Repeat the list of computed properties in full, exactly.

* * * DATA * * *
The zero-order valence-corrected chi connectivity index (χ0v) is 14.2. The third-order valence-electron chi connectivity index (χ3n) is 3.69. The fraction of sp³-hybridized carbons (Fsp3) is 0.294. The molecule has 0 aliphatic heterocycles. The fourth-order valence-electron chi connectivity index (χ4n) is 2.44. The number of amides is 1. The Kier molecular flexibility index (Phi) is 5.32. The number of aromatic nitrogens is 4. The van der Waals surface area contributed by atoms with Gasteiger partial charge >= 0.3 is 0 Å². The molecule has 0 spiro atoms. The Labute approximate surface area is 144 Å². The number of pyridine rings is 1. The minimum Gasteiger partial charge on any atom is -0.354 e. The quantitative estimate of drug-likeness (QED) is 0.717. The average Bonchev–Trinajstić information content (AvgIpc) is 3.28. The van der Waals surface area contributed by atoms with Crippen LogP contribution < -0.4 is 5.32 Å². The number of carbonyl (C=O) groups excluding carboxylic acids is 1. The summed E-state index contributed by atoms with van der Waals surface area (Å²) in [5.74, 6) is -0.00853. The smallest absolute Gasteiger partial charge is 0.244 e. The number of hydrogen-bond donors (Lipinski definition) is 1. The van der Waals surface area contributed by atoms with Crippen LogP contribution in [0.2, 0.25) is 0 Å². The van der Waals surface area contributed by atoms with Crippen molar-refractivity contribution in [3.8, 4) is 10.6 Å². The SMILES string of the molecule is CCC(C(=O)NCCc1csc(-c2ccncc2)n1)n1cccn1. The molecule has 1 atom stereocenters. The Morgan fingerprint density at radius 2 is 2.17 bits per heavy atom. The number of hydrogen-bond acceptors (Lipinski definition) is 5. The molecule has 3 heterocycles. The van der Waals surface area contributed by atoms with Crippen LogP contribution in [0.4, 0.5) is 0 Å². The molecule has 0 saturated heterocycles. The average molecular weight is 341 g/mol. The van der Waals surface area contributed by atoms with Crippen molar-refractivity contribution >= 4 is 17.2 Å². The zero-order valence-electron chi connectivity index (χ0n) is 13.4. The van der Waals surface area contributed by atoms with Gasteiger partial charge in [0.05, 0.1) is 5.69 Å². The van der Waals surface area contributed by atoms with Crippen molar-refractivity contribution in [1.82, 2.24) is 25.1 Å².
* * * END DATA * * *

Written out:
The zero-order valence-corrected chi connectivity index (χ0v) is 14.2. The third-order valence-electron chi connectivity index (χ3n) is 3.69. The fraction of sp³-hybridized carbons (Fsp3) is 0.294. The molecule has 0 aliphatic heterocycles. The fourth-order valence-electron chi connectivity index (χ4n) is 2.44. The number of amides is 1. The Kier molecular flexibility index (Phi) is 5.32. The number of aromatic nitrogens is 4. The van der Waals surface area contributed by atoms with Gasteiger partial charge >= 0.3 is 0 Å². The molecule has 0 spiro atoms. The Labute approximate surface area is 144 Å². The number of pyridine rings is 1. The minimum Gasteiger partial charge on any atom is -0.354 e. The quantitative estimate of drug-likeness (QED) is 0.717. The average Bonchev–Trinajstić information content (AvgIpc) is 3.28. The van der Waals surface area contributed by atoms with Crippen LogP contribution < -0.4 is 5.32 Å². The number of carbonyl (C=O) groups excluding carboxylic acids is 1. The summed E-state index contributed by atoms with van der Waals surface area (Å²) in [5.74, 6) is -0.00853. The smallest absolute Gasteiger partial charge is 0.244 e. The number of hydrogen-bond donors (Lipinski definition) is 1. The van der Waals surface area contributed by atoms with Crippen LogP contribution in [0.2, 0.25) is 0 Å². The van der Waals surface area contributed by atoms with Crippen molar-refractivity contribution in [3.8, 4) is 10.6 Å². The SMILES string of the molecule is CCC(C(=O)NCCc1csc(-c2ccncc2)n1)n1cccn1. The molecule has 1 atom stereocenters. The Morgan fingerprint density at radius 2 is 2.17 bits per heavy atom. The number of hydrogen-bond acceptors (Lipinski definition) is 5. The molecule has 3 heterocycles. The van der Waals surface area contributed by atoms with Crippen LogP contribution in [0.4, 0.5) is 0 Å². The molecule has 0 saturated heterocycles. The average molecular weight is 341 g/mol. The van der Waals surface area contributed by atoms with Crippen molar-refractivity contribution >= 4 is 17.2 Å². The zero-order valence-electron chi connectivity index (χ0n) is 13.4. The van der Waals surface area contributed by atoms with Gasteiger partial charge in [0.05, 0.1) is 5.69 Å². The van der Waals surface area contributed by atoms with Crippen molar-refractivity contribution in [1.82, 2.24) is 25.1 Å².